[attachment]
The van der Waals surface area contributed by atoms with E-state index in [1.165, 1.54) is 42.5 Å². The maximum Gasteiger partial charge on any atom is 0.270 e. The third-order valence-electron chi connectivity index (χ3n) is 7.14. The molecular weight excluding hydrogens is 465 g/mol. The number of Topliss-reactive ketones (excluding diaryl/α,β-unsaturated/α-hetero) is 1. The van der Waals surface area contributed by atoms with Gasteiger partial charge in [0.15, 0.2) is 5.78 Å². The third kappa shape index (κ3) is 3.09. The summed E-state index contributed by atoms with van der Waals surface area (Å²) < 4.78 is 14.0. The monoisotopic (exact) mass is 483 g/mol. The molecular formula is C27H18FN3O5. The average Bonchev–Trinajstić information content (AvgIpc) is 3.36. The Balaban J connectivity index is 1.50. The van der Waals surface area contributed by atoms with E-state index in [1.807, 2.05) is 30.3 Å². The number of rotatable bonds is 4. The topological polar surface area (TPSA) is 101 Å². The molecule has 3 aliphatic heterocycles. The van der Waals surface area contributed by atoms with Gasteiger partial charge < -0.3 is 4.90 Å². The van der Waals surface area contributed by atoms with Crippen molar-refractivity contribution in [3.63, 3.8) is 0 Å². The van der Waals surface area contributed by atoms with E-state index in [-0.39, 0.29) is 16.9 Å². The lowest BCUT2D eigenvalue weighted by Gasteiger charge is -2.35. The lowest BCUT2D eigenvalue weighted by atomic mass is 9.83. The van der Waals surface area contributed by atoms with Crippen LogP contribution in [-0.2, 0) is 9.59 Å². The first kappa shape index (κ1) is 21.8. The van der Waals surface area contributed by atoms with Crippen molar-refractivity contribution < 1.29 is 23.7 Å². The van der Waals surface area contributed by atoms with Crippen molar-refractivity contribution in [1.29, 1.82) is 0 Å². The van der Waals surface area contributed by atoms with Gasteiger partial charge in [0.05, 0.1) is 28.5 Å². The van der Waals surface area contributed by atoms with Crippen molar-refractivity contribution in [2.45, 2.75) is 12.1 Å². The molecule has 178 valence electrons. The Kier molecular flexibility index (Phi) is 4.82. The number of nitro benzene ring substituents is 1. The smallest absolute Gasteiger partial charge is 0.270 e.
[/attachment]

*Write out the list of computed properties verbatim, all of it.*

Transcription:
The van der Waals surface area contributed by atoms with E-state index in [1.165, 1.54) is 42.5 Å². The maximum Gasteiger partial charge on any atom is 0.270 e. The third-order valence-electron chi connectivity index (χ3n) is 7.14. The molecular weight excluding hydrogens is 465 g/mol. The number of Topliss-reactive ketones (excluding diaryl/α,β-unsaturated/α-hetero) is 1. The van der Waals surface area contributed by atoms with Gasteiger partial charge in [0.15, 0.2) is 5.78 Å². The third kappa shape index (κ3) is 3.09. The summed E-state index contributed by atoms with van der Waals surface area (Å²) < 4.78 is 14.0. The monoisotopic (exact) mass is 483 g/mol. The molecular formula is C27H18FN3O5. The average Bonchev–Trinajstić information content (AvgIpc) is 3.36. The Balaban J connectivity index is 1.50. The van der Waals surface area contributed by atoms with E-state index in [1.807, 2.05) is 30.3 Å². The number of rotatable bonds is 4. The topological polar surface area (TPSA) is 101 Å². The molecule has 3 aliphatic heterocycles. The van der Waals surface area contributed by atoms with Gasteiger partial charge < -0.3 is 4.90 Å². The van der Waals surface area contributed by atoms with Crippen molar-refractivity contribution in [3.63, 3.8) is 0 Å². The van der Waals surface area contributed by atoms with E-state index in [-0.39, 0.29) is 16.9 Å². The lowest BCUT2D eigenvalue weighted by Gasteiger charge is -2.35. The lowest BCUT2D eigenvalue weighted by atomic mass is 9.83. The van der Waals surface area contributed by atoms with Crippen LogP contribution in [-0.2, 0) is 9.59 Å². The first kappa shape index (κ1) is 21.8. The van der Waals surface area contributed by atoms with Crippen molar-refractivity contribution < 1.29 is 23.7 Å². The van der Waals surface area contributed by atoms with Crippen molar-refractivity contribution in [1.29, 1.82) is 0 Å². The van der Waals surface area contributed by atoms with Gasteiger partial charge in [0.05, 0.1) is 28.5 Å². The van der Waals surface area contributed by atoms with Crippen molar-refractivity contribution in [2.45, 2.75) is 12.1 Å². The molecule has 178 valence electrons. The Kier molecular flexibility index (Phi) is 4.82. The number of nitro benzene ring substituents is 1. The smallest absolute Gasteiger partial charge is 0.270 e.